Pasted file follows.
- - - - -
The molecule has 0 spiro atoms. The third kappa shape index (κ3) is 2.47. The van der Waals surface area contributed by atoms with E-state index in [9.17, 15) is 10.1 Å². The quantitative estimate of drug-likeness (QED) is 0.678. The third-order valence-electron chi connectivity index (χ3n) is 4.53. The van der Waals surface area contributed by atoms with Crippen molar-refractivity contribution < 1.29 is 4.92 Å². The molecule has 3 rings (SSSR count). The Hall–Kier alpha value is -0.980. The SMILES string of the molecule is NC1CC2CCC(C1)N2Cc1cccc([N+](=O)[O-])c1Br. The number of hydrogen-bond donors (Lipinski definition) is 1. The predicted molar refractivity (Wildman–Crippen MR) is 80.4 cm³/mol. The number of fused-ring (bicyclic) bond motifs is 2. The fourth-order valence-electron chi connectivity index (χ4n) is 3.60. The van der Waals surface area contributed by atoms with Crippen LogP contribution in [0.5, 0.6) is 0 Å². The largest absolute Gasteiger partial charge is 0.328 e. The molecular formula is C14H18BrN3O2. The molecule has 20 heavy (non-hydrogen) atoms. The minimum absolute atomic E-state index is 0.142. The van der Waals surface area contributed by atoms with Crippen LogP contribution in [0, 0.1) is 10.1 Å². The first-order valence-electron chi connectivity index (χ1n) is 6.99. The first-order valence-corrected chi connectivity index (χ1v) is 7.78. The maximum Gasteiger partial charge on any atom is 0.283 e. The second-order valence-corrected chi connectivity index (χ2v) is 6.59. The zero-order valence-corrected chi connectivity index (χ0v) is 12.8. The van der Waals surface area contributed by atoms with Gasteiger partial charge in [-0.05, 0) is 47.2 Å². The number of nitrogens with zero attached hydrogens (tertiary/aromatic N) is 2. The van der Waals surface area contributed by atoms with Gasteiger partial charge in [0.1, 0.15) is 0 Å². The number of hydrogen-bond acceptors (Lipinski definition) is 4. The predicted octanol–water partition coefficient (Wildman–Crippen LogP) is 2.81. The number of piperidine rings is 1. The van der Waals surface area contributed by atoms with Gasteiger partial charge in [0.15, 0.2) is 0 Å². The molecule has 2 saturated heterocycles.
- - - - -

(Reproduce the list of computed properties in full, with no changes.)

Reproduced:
The molecule has 0 spiro atoms. The third kappa shape index (κ3) is 2.47. The van der Waals surface area contributed by atoms with E-state index in [9.17, 15) is 10.1 Å². The quantitative estimate of drug-likeness (QED) is 0.678. The third-order valence-electron chi connectivity index (χ3n) is 4.53. The van der Waals surface area contributed by atoms with Crippen molar-refractivity contribution < 1.29 is 4.92 Å². The molecule has 3 rings (SSSR count). The Hall–Kier alpha value is -0.980. The SMILES string of the molecule is NC1CC2CCC(C1)N2Cc1cccc([N+](=O)[O-])c1Br. The number of hydrogen-bond donors (Lipinski definition) is 1. The predicted molar refractivity (Wildman–Crippen MR) is 80.4 cm³/mol. The number of fused-ring (bicyclic) bond motifs is 2. The fourth-order valence-electron chi connectivity index (χ4n) is 3.60. The van der Waals surface area contributed by atoms with Crippen LogP contribution in [0.5, 0.6) is 0 Å². The largest absolute Gasteiger partial charge is 0.328 e. The molecular formula is C14H18BrN3O2. The molecule has 20 heavy (non-hydrogen) atoms. The minimum absolute atomic E-state index is 0.142. The van der Waals surface area contributed by atoms with Crippen LogP contribution in [0, 0.1) is 10.1 Å². The first-order valence-electron chi connectivity index (χ1n) is 6.99. The first-order valence-corrected chi connectivity index (χ1v) is 7.78. The maximum Gasteiger partial charge on any atom is 0.283 e. The second-order valence-corrected chi connectivity index (χ2v) is 6.59. The zero-order valence-corrected chi connectivity index (χ0v) is 12.8. The van der Waals surface area contributed by atoms with Gasteiger partial charge in [-0.05, 0) is 47.2 Å². The number of nitrogens with zero attached hydrogens (tertiary/aromatic N) is 2. The van der Waals surface area contributed by atoms with Gasteiger partial charge in [0.1, 0.15) is 0 Å². The number of hydrogen-bond acceptors (Lipinski definition) is 4. The predicted octanol–water partition coefficient (Wildman–Crippen LogP) is 2.81. The number of piperidine rings is 1. The van der Waals surface area contributed by atoms with Gasteiger partial charge in [0.15, 0.2) is 0 Å². The molecule has 2 saturated heterocycles.